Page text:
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It is possible to configure DNSMasq such that it returns a fixed IP address only for a request for that exact domain, and not for its subdomains? That is, I want it to return a fixed IP when resolving example.com, but not a.example.com, b.example.com, etc.

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host-record=example.com,1.2.3.4

The dnsmasq man page says:

--host-record=<name>[,<name>....][<IPv4-address>],[<IPv6-address>]
Add A, AAAA and PTR records to the DNS. This adds one or more names to the DNS with associated IPv4 (A) and IPv6 (AAAA) records. A name may appear in more than one host-record and therefore be assigned more than one address. Only the first address creates a PTR record linking the address to the name. This is the same rule as is used reading hosts-files. host-record options are considered to be read before host-files, so a name appearing there inhibits PTR-record creation if it appears in hosts-file also. Unlike hosts-files, names are not expanded, even when expand-hosts is in effect. Short and long names may appear in the same host-record, eg. --host-record=laptop,laptop.thekelleys.org,192.168.0.1,1234::100

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  • The question carries the tag "internal-dns", where "host-record" applies to external-dns a.k.a. authoritative dns. – Pro Backup Dec 9 '16 at 21:12
  • note that if you are trying to take over an existing host record on the internet (e.g. rewrite it for your lan), then if you omit the v6 address and the host has a real v6 address on the internet, dnsmasq will return your overridden v4 address as A, and the real internet v6 AAAA record. specify both if you don't want v6-capable hosts to not "fall through" to the real internet host via v6. I was rewriting archive.ubuntu.com to point at my local mirror, and only specified the v4 address on my LAN - turns out it also has a v6 address and I needed to make sure I configured that in dnsmasq too. – sneak Mar 29 '19 at 8:51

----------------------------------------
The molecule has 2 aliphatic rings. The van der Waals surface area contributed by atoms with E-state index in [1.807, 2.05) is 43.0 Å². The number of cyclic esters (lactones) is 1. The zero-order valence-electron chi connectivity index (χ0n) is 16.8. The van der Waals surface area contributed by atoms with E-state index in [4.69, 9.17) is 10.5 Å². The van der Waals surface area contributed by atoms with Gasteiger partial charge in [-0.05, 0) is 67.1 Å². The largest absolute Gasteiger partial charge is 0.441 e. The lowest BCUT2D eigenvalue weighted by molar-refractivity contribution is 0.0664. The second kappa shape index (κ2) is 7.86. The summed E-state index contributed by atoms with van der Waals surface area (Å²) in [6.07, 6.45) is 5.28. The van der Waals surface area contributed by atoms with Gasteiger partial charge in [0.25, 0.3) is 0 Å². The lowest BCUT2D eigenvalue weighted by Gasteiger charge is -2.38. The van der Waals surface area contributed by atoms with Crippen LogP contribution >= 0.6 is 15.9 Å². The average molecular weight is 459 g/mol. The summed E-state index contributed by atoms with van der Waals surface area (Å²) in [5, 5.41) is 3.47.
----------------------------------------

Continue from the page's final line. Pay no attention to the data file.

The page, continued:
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How is your configuration file? dnsmasq will resolve only subdomains if your entry starts with dot .

Example: address=/.subdomain.pc01.domain.com/192.168.1.2

If you have it this way:

address=/subdomain.pc01.domain.com/192.168.1.2

it will also resolve asd.subdomain.pc01.domain.com:

$ host asd.subdomain.pc01.domain.com
asd.subdomain.pc01.domain.com has address 192.168.1.2
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  • Interesting point, but if your read the question carefully, this isn't what the OP was asking for. – jcharaoui May 30 '16 at 18:38
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Just add an entry for that specific domain in the hosts file on the server running DNSMasq

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  • That doesn't work; DNSMasq returns the same fixed IP for all subdomains of the entered domain – Michael Mrozek Dec 22 '12 at 4:30
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From the man page of dnsmasq (for --server, but also applies to --address):

More specific domains take precendence over less specific domains, so: --server=/google.com/1.2.3.4 --server=/www.google.com/2.3.4.5 will send queries for *.google.com to 1.2.3.4, except *www.google.com, which will go to 2.3.4.5

So the only solution I can see is to instead add individual records for each of the subdomains necessary. Obviously not ideal, but is the best dnsmasq can provide at this time (that I can find).

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